There also is the national level, where Sanchez held leadership roles in NAHT. In 2002, as NAHT president, she testified before the U.S. Senate Subcommittee on Housing and Transportation on the topic of “affordable housing preservation.” In June 2006, she received the group’s lifetime achievement award.
Sanchez’s brand of aggressive housing and tenants’ rights campaigning has drawn attention in recent years, with New York City’s affordable housing stock shrinking and real estate prices skyrocketing. Housing advocates have launched an all-out political and social assault in response, with results. This year, Gov. Eliot Spitzer appointed a new commissioner for the agency overseeing Mitchell-Lama, and the agency issued new housing regulations. Also notable was the successful fight by housing activists and tenants to keep Starrett City, home to at least 12,000 low- and moderate-income residents in Brooklyn, in the Mitchell-Lama program for the time being.
Fellow housing activists say they feel Sanchez’s death is a difficult time for the community, especially since it follows the deaths of well-known housing activists Bob Woolis and Jim Garst, who both died one year ago, in December 2006. Woolis co-chaired the Mitchell-Lama Residents Coalition along with Sanchez, while Garst was a board member of the Mitchell-Lama Council, an organization for Mitchell-Lama co-ops. Garst was well-known for his deep knowledge of subsidized housing, and Woolis “helped a lot of tenants’ associations oppose rent increases,” said Michael McKee, treasurer of Tenants PAC. Like Sanchez, the two men were considered larger-than-life figures in New York affordable housing circles.
“I know that Louise would not want us to view this as the end of an era,” said Stringer at yesterday’s memorial service. But, he said of Sanchez, “they just don’t make ’em like this anymore.”
Sanchez, a short woman with elfin features, was born Louise Rebecca Dronsick on June 12, 1924, in the Bronx, the child of Eastern-European Jewish parents. She grew up in that borough and, except for a few years in Hawaii, San Francisco and the Lower East Side, lived in the Bronx all her life. She attended Russell Sage College, an all-women’s college in upstate New York, for two years, but didn’t graduate, according to her son, Victor Sanchez. After that, she entered the workforce, he said.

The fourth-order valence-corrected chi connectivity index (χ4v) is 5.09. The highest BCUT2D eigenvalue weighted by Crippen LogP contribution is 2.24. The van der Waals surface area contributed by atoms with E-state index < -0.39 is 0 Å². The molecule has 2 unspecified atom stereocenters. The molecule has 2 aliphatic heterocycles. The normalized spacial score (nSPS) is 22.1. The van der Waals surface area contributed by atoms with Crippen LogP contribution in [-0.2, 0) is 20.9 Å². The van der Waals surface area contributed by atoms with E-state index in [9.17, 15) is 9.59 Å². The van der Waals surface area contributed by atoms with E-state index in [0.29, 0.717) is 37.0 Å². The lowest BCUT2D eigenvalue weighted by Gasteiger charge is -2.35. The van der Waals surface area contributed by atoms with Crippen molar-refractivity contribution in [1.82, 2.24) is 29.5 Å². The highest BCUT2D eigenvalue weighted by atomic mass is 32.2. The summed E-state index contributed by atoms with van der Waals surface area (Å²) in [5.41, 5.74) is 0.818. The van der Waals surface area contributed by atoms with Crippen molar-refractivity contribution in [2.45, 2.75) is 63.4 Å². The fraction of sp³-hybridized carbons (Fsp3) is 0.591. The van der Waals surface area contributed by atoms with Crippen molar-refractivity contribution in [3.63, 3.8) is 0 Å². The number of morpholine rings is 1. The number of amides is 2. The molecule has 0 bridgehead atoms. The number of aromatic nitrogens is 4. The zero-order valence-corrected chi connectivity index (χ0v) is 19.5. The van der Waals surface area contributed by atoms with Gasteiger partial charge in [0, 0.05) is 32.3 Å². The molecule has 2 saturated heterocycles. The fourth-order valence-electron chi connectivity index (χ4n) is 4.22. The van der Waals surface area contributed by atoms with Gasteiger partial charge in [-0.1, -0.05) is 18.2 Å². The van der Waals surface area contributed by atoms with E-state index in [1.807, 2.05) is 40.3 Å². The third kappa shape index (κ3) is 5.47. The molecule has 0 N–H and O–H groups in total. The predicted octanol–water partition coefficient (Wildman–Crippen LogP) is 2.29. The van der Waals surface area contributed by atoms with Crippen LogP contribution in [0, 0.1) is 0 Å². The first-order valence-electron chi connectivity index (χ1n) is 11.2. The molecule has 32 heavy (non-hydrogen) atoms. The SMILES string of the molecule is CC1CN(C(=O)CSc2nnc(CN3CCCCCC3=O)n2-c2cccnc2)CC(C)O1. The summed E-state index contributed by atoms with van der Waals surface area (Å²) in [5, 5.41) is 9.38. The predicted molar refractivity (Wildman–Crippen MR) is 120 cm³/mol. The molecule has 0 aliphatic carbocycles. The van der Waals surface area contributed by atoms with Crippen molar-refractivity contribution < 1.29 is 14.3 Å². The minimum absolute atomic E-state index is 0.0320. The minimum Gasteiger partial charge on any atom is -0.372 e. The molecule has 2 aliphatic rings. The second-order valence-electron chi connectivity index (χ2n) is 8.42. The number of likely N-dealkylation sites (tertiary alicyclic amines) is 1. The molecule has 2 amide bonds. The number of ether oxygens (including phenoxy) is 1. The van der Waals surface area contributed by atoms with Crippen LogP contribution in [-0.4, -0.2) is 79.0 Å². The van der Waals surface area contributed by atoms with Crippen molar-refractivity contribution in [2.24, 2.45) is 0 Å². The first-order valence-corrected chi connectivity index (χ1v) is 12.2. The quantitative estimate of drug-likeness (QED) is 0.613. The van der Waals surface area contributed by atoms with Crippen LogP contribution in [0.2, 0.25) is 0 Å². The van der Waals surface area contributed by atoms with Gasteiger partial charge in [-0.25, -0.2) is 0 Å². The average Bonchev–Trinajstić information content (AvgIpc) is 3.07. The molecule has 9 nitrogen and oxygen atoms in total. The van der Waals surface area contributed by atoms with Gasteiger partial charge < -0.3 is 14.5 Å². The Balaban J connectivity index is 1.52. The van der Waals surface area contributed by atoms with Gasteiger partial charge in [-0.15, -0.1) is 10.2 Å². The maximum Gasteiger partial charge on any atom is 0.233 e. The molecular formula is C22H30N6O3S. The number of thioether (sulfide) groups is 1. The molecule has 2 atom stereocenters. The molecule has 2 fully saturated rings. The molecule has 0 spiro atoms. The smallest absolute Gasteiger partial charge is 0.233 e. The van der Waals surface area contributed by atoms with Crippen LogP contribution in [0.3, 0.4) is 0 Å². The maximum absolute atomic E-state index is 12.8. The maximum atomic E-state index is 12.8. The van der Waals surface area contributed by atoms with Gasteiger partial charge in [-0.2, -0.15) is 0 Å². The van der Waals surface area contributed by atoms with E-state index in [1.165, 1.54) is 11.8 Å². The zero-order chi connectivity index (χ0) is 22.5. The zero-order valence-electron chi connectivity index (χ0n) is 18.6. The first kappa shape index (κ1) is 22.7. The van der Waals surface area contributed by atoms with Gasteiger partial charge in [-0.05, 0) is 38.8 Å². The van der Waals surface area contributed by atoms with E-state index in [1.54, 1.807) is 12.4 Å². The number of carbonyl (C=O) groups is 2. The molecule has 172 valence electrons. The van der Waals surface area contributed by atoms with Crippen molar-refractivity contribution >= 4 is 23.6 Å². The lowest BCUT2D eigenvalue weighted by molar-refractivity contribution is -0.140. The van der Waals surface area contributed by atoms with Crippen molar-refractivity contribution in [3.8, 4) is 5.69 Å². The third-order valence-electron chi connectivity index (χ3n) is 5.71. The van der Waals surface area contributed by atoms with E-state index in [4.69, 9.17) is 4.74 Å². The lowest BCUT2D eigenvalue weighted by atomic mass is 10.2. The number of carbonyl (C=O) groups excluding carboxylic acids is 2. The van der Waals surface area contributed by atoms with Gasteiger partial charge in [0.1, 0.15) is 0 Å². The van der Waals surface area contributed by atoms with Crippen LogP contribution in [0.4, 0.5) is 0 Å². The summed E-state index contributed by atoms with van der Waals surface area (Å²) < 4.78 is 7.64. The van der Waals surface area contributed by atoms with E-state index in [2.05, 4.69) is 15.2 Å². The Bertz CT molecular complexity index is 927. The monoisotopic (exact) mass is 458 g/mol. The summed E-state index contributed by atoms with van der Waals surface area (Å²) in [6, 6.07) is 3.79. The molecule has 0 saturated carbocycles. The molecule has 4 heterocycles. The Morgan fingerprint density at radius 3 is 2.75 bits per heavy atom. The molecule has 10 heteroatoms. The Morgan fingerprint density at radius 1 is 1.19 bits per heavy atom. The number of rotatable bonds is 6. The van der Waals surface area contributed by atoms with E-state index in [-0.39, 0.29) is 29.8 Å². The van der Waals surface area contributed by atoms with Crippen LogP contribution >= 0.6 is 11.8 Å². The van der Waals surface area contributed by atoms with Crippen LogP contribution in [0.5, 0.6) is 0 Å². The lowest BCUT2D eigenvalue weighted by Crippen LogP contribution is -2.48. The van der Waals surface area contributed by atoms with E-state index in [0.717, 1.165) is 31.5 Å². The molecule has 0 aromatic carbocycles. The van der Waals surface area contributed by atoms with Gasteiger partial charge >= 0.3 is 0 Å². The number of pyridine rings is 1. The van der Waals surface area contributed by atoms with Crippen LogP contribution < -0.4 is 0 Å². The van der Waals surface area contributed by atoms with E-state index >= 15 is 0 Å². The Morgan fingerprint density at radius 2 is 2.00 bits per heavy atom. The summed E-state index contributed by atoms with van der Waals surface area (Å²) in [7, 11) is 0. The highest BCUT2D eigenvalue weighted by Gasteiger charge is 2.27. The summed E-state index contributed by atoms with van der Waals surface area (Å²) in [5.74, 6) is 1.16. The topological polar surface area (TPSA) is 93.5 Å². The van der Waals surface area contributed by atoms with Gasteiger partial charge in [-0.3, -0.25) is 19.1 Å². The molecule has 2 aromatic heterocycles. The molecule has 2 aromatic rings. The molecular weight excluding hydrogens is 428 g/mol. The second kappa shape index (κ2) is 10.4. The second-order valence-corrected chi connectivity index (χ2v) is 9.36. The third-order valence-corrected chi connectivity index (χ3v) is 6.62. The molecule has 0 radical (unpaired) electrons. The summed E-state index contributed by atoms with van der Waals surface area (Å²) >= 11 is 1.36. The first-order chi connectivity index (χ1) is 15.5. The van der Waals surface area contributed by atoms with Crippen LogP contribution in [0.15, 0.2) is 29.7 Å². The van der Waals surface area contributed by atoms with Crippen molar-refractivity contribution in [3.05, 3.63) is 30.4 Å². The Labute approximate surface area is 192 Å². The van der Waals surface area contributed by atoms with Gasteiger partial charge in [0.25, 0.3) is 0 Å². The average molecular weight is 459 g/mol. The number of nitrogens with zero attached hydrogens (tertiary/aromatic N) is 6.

In roughly the early 1940s, she was a ship-to-shore operator, handling vessel-to-land communications, in Hawaii and was involved with a maritime union, “one of her early union involvements,” according to Victor, who is 52.
Back in New York, Sanchez became involved with Socialist and Communist causes. “She was a Red,” her son said. She was a member of the Communist Party in the U.S., according to accounts from both McKee and Kane – but she got kicked out of the party for having too-wide a circle of friends. At the same time, Louise had Communist friends and fellow tenants who had to “go underground” because of political harassment, Victor said.
Despite some worries about the personal consequences of her politics, Victor said, “she reveled in what was a very strong and very deep left-wing culture in New York City at the time,” from the 1940s to 1960s.
Louise became part of a couple with Victor Sanchez in 1951. They didn’t actually marry, likely because Mr. Sanchez couldn’t get a divorce from his prior marriage. Their daughter Lisa was born in 1953, and Victor arrived in 1955. At the time, the relationship was unusual not only because they were unmarried, but because they were an interracial couple – Louise was Polish Jewish, and Victor’s family was from Puerto Rico and Barbados. “That marriage, that relationship shaped a lot of her worldview,” said the younger Victor. The couple separated around 1963.
In addition to her antiwar and pro-education activities, Sanchez worked as an administrator and clerk for a number of unions from the 1960s until roughly the 1990s.
They included the National Maritime Union, Furniture Workers Union, Restaurant Workers Union and Local 1199 (known as 1199SEIU). She retired from the Typographers Union, Local 6, in the 1990s, Victor remembered.